I’ve had some pretty terrible leaders. I’ve served under leaders who were burned out, on power trips, coddling a secret life of sin and corruption. I’ve had leaders who were living illustrations of The Peter Principle, and others who got their training in the Benito Mussolini School of Management.
A good, long look in the mirror shows me the face of someone who has been a terrible leader, too. Left to my own devices, I tend to make fast, unilateral decisions – which can alternately frustate or terrify teammates. That style works well for me as a self-employed writer and communications consultant. But I need to give myself an occasional Mussolini-style speech when I am working with others, reminding myself to rein it in, listen and give others an opportunity to contribute.
Because I do lead teams or projects from time to time, I want to learn to lead better – with an asterisk. Too many Leader Culture books say the same thing, and some who drink too much of that Kool-Aid can buy the lie that manipulation plus good intentions equals leadership. I recently reviewed two very different books on the subject of leadership, and both gave me some new food for thought on the topic of what it means to lead and follow well.
Ruth Haley Barton’s Pursuing God’s Will Together: A Discernment Practice For Leadership Groups (IVP, 2012), is the kind of book that will change the way a church leadership team or not-for-profit board functions – for the better. Instead of using business principles, Roberts’ Rules Of Order and bookends of perfunctory prayer to run meetings and make decisions, Haley Barton describes an entirely different paradigm. Instead of decision-making, she suggests that these groups need to learn to discern God’s will together. Discernment requires all members on a team to commit to attend to their own individual spiritual lives, pursue spiritual community among themselves, learn to listen to God together, learn to listen to one another together, and commit, preferably in a covenanted relationship, to a process that is rooted in the character of God.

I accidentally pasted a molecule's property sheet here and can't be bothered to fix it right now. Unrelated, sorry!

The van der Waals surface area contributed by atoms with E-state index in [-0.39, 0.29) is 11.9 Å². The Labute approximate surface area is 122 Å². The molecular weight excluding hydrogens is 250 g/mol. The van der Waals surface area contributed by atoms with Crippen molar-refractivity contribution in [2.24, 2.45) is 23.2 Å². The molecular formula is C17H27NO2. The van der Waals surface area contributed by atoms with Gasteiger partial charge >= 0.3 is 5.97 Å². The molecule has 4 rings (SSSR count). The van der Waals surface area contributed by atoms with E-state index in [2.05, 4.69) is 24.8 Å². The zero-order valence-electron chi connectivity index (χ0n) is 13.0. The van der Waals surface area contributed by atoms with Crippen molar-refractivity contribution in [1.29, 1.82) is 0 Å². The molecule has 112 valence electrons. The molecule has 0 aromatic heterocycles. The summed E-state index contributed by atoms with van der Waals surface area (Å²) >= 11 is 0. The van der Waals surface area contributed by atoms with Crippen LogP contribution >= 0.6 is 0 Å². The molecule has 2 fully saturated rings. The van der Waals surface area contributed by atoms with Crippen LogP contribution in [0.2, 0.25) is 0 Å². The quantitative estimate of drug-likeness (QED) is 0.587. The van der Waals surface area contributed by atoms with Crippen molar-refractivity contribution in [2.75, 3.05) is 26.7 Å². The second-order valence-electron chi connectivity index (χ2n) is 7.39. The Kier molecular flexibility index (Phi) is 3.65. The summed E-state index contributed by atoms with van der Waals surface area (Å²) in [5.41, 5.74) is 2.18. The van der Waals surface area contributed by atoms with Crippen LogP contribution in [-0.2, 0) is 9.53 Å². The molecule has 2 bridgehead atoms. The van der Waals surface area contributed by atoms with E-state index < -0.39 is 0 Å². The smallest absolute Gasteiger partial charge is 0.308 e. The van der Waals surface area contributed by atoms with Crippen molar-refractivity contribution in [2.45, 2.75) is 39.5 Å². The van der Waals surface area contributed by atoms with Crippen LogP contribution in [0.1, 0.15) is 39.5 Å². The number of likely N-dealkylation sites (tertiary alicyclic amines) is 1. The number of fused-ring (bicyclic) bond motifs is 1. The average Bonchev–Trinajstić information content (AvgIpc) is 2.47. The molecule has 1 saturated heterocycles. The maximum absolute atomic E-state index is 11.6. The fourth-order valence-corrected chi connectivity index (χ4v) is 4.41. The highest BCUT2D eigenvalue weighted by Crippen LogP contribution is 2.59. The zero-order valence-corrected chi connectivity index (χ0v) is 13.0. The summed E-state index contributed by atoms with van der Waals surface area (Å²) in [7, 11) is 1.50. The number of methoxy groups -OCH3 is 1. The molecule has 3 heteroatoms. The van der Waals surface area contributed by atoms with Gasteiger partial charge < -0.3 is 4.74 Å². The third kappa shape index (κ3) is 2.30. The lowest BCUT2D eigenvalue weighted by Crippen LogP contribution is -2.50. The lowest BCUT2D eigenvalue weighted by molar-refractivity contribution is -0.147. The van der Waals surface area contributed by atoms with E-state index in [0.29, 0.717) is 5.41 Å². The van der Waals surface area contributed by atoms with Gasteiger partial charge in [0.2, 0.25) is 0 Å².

She explains why the dominant style of leadership in our culture does not translate well to church or faith-based nonprofit settings: “Gifted leaders – Christian or otherwise – can function effectively for a while on the basis of natural gifting and knowing how to maneuver in the business world. This does not necessarily qualify them for spiritual leadership. The destructive results of a lack of self-knowledge may not become evident until the person has been in leadership long enough for the public persona to fray around the edges when the pressure is on. When pushed against the wall, such leaders will capitulate to old unresolved patterns.”
As I read, I reflected on some of the teams of which I’ve been a part and tried to imagine what it would have been like to function via shared discernment instead of the ways we made decisions (by crisis, by voting, by steamrolling, by passive-agressive avoidance). Shared discernment comes at a cost of time and ego, but reeks in the most beautifully fragrant sort of way, of flourishing, abundant life together.
The story portion of the book is didactic in nature; it is comprised of a series of instructional conversations. The dilemmas each young person faces is entirely believable, though the the conversations tend to be more positive and character tensions resolve more quickly than a true work of fiction would allow. This is a parable, however, meant to teach, and Galvin packs a lot of practical advice into this story about learning to follow well even when the leader is not holding up his or her end of the bargain. After he wraps up the parable portion of I’ve Got Your Back, Galvin offers up a short theology of follower-ship that is a wonderful summary of the conversation in the first two-thirds of the book. He writes, “Even with all the research and books available to us, leadership is still messed up. When managers or politicians or pastors dominate in meetings, demand their own way, treat people as objects or abuse followers, we typically call them ‘strong’ leaders. Harsh leaders would be a better descriptor. Clumsy would work…Why do we put up with it and call them ‘strong’ leaders as if what they’re doing is acceptable? As followers, our mental model of leadership must be messed up, too.”
In no way does he advocate a doormat-like acceptance of this abuse. Rather, he encourages readers to be proactive in pursuing their own growth and the good of others around and over them, which I’d say is a pretty decent leadership training program.
What is your favorite book on leadership? Why?